If you have ever been to the supermarket for a bag of crisps (or, for the Americans: chips) and left with a multipack, you have been successfully upsold. Congratulations!
Upselling is the simple process of selling people more than they initially thought they were going to buy. Offer them a single carrot on a stick and convince them to buy an entire bag of carrots and throw in a whole pile of sticks to boot.
As a fitness professional, you know that your clients have problems that they need you to solve. The problem might simply be ‘being unfit’, and the solution (for which they have come to you) is some combination of exercise, nutrition and social support.
If somebody came to you for a workout plan, why not offer to coach them through it? If they came for the group sessions you run, offer some one-on-ones. If they want a meal plan, sell them your eBook on nutrition. If they want coaching for 8 weeks, sell them 16 to see even better results in their physique.
Not only have you increased your client’s value to you, but you’ve increased your value to them, too.
As long as your products are of good quality (which they unquestionably should be), never shy away from upselling!
Okay, we know the face you just pulled.
Haven’t we just spent the last two minutes justifying why you ought to upsell? Why downsell as well?
Well, not every client is going to have the money to invest in your top-of-the-range offer. Some are going to express interest before re-evaluating their position and backing down. Rather than letting a good lead get away, sell them a lower-value offer at a lower price.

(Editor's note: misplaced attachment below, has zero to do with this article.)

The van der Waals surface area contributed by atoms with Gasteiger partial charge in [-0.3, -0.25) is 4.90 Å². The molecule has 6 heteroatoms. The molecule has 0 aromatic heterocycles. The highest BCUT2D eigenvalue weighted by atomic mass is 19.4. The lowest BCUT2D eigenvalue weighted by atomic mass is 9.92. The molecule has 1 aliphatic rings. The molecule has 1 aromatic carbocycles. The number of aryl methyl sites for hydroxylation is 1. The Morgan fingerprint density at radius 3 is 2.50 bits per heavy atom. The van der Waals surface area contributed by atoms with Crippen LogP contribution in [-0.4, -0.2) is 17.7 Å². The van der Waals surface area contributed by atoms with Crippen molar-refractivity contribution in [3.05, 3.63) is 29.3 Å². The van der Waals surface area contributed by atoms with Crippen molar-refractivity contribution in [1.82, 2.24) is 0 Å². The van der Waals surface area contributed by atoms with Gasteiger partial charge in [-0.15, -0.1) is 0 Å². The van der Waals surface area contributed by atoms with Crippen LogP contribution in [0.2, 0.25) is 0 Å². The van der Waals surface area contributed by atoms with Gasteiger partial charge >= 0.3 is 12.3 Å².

Say a client has approached you for coaching but changes their mind. Rather than selling them your primary offer, have a scaled-down offer that can help them meet certain aspects of their overall goals for a reduced cost.
Do not view downselling as a failure or ‘last resort’ (though where you can sell your higher-value products, you should!), but rather see it as an investment for the future: your prospective client has bought something rather than nothing, meaning that you have given them value. If you have given them value once, they are astronomically more likely to come back to the source of that value in future.
“How many different types of selling are there?” we hear you cry.
Cross-selling is like downselling and upselling, except it isn’t ‘a version of the same thing’ you’re selling here. Instead, you sell more distantly related products together in a bundle. Cross-selling often happens after a casual “Hey, did you know I did this, too?”, either as part of the sales process itself (e.g., a pop-up on the website) or else after having worked with a client for a short time as their needs expand and change.
Cross-selling only happens if you have spent time developing a wide base of solutions to a number of different problems, like different branches of your business. A one-trick pony is never going to be able to cross-sell a number of different tricks, so depending on how specialist your business is, cross-selling may not be an option for you.